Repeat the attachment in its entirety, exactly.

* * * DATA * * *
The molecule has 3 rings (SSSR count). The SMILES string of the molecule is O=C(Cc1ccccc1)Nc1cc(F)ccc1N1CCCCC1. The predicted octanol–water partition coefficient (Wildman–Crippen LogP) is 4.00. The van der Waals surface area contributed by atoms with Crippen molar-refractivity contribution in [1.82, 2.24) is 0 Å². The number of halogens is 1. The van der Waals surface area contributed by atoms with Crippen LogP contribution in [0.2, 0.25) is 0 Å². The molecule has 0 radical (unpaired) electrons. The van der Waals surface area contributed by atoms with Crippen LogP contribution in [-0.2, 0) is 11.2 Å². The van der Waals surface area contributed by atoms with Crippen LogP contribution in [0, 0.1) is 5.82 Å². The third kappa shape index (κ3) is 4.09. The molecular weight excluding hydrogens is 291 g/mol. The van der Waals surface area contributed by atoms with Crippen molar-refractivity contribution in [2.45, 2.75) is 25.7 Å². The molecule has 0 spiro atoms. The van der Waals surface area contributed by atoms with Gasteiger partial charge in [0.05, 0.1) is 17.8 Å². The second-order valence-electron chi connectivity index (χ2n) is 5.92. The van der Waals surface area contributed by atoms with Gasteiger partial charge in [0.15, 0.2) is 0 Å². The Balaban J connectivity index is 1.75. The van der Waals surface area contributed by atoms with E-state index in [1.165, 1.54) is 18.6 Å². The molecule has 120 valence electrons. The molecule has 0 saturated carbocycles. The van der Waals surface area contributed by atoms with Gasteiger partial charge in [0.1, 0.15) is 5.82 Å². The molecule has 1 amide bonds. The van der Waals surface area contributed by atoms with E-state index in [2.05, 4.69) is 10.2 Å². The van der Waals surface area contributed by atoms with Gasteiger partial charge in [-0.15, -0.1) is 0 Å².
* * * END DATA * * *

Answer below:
The molecule has 3 rings (SSSR count). The SMILES string of the molecule is O=C(Cc1ccccc1)Nc1cc(F)ccc1N1CCCCC1. The predicted octanol–water partition coefficient (Wildman–Crippen LogP) is 4.00. The van der Waals surface area contributed by atoms with Crippen molar-refractivity contribution in [1.82, 2.24) is 0 Å². The number of halogens is 1. The van der Waals surface area contributed by atoms with Crippen LogP contribution in [0.2, 0.25) is 0 Å². The molecule has 0 radical (unpaired) electrons. The van der Waals surface area contributed by atoms with Crippen LogP contribution in [-0.2, 0) is 11.2 Å². The van der Waals surface area contributed by atoms with Crippen LogP contribution in [0, 0.1) is 5.82 Å². The third kappa shape index (κ3) is 4.09. The molecular weight excluding hydrogens is 291 g/mol. The van der Waals surface area contributed by atoms with Crippen molar-refractivity contribution in [2.45, 2.75) is 25.7 Å². The molecule has 0 spiro atoms. The van der Waals surface area contributed by atoms with Gasteiger partial charge in [0.05, 0.1) is 17.8 Å². The second-order valence-electron chi connectivity index (χ2n) is 5.92. The van der Waals surface area contributed by atoms with Gasteiger partial charge in [0.15, 0.2) is 0 Å². The Balaban J connectivity index is 1.75. The van der Waals surface area contributed by atoms with E-state index in [1.165, 1.54) is 18.6 Å². The molecule has 120 valence electrons. The molecule has 0 saturated carbocycles. The van der Waals surface area contributed by atoms with Gasteiger partial charge in [0.1, 0.15) is 5.82 Å². The molecule has 1 amide bonds. The van der Waals surface area contributed by atoms with E-state index in [2.05, 4.69) is 10.2 Å². The van der Waals surface area contributed by atoms with Gasteiger partial charge in [-0.15, -0.1) is 0 Å².